My perspective on Voyager

2014-02-04

I was born March 29, 1977. When I was 5 months and 7 days old, NASA launched the Voyager probe on September 5th 1977.

When I was 2 it passed Jupiter, when I was 3, Saturn. When I was 21 Voyager passed Pioneer 10 to become the most distant object ever launched by man. When I was 34 Voyager 1 entered interstellar space.

As long as I've been alive this probe has been moving through the Solar system at around 38,000 mph. That's more than the circumference of the earth, every hour, and it's just now at the edge of our solar system. 19 Billion KM away. That took a lot of time and it seems pretty far away from my perspective but the closest star to us is Alpha Centauri. It is 4.37 light years away, or 10 trillion km. After 36 years, Voyager 1 has only travelled only 1/526th of that distance. If I live to be 100 it will have travelled 3/526th of that distance. In about 19,000 years it will finally be that far out. (Not aimed in the direction of Alpha Centauri though.)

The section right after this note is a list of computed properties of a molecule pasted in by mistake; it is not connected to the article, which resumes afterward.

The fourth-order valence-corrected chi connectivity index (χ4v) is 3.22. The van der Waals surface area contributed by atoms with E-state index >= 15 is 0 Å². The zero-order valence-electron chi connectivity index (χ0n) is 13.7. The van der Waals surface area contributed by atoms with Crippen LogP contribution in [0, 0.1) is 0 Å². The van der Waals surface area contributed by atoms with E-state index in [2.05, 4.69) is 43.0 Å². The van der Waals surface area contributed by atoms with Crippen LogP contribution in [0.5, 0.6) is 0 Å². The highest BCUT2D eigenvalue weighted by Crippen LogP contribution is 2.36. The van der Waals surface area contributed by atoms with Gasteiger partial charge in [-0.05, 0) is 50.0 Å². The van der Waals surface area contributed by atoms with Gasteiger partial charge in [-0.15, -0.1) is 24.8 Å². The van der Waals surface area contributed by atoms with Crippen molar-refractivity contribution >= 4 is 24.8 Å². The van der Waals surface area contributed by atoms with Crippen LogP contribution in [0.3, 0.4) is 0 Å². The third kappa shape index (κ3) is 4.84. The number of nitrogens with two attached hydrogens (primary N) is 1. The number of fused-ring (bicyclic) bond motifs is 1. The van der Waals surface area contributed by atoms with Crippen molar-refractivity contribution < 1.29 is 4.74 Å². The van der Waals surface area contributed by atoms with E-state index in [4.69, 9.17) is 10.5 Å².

I think I am lucky to have lived in this time. It's like living in the 1400's when a new land was discovered. I can only imagine how exciting it would be to hear of a new land, which at the point in technology might have well been landing on another planet. Voyager one is like the early ships setting sail, not knowing what they will find. It's unlikely that Voyager will find any significant in my lifetime, or even many lifetimes after mine, but symbolically it will be the first, and for a while to come, the furthest out any human technology has ever gone.